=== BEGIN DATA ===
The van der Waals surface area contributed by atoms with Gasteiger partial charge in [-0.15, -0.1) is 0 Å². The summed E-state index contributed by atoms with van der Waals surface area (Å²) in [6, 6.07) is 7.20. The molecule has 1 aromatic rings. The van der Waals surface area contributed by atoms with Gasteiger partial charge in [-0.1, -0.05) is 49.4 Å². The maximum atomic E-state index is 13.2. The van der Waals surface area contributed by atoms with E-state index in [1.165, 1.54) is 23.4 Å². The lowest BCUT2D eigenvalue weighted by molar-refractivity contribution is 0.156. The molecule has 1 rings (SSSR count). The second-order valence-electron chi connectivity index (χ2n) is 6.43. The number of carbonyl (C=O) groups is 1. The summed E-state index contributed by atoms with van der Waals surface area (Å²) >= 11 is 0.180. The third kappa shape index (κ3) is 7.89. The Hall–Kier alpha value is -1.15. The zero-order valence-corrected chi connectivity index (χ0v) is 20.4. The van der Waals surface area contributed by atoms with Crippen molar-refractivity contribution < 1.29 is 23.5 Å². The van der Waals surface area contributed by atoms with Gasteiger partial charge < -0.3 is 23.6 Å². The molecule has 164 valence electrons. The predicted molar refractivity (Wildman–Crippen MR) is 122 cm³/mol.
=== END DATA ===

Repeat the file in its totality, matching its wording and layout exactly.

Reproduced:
The van der Waals surface area contributed by atoms with Gasteiger partial charge in [-0.15, -0.1) is 0 Å². The summed E-state index contributed by atoms with van der Waals surface area (Å²) in [6, 6.07) is 7.20. The molecule has 1 aromatic rings. The van der Waals surface area contributed by atoms with Gasteiger partial charge in [-0.1, -0.05) is 49.4 Å². The maximum atomic E-state index is 13.2. The van der Waals surface area contributed by atoms with E-state index in [1.165, 1.54) is 23.4 Å². The lowest BCUT2D eigenvalue weighted by molar-refractivity contribution is 0.156. The molecule has 1 rings (SSSR count). The second-order valence-electron chi connectivity index (χ2n) is 6.43. The number of carbonyl (C=O) groups is 1. The summed E-state index contributed by atoms with van der Waals surface area (Å²) >= 11 is 0.180. The third kappa shape index (κ3) is 7.89. The Hall–Kier alpha value is -1.15. The zero-order valence-corrected chi connectivity index (χ0v) is 20.4. The van der Waals surface area contributed by atoms with Crippen molar-refractivity contribution < 1.29 is 23.5 Å². The van der Waals surface area contributed by atoms with Gasteiger partial charge < -0.3 is 23.6 Å². The molecule has 164 valence electrons. The predicted molar refractivity (Wildman–Crippen MR) is 122 cm³/mol.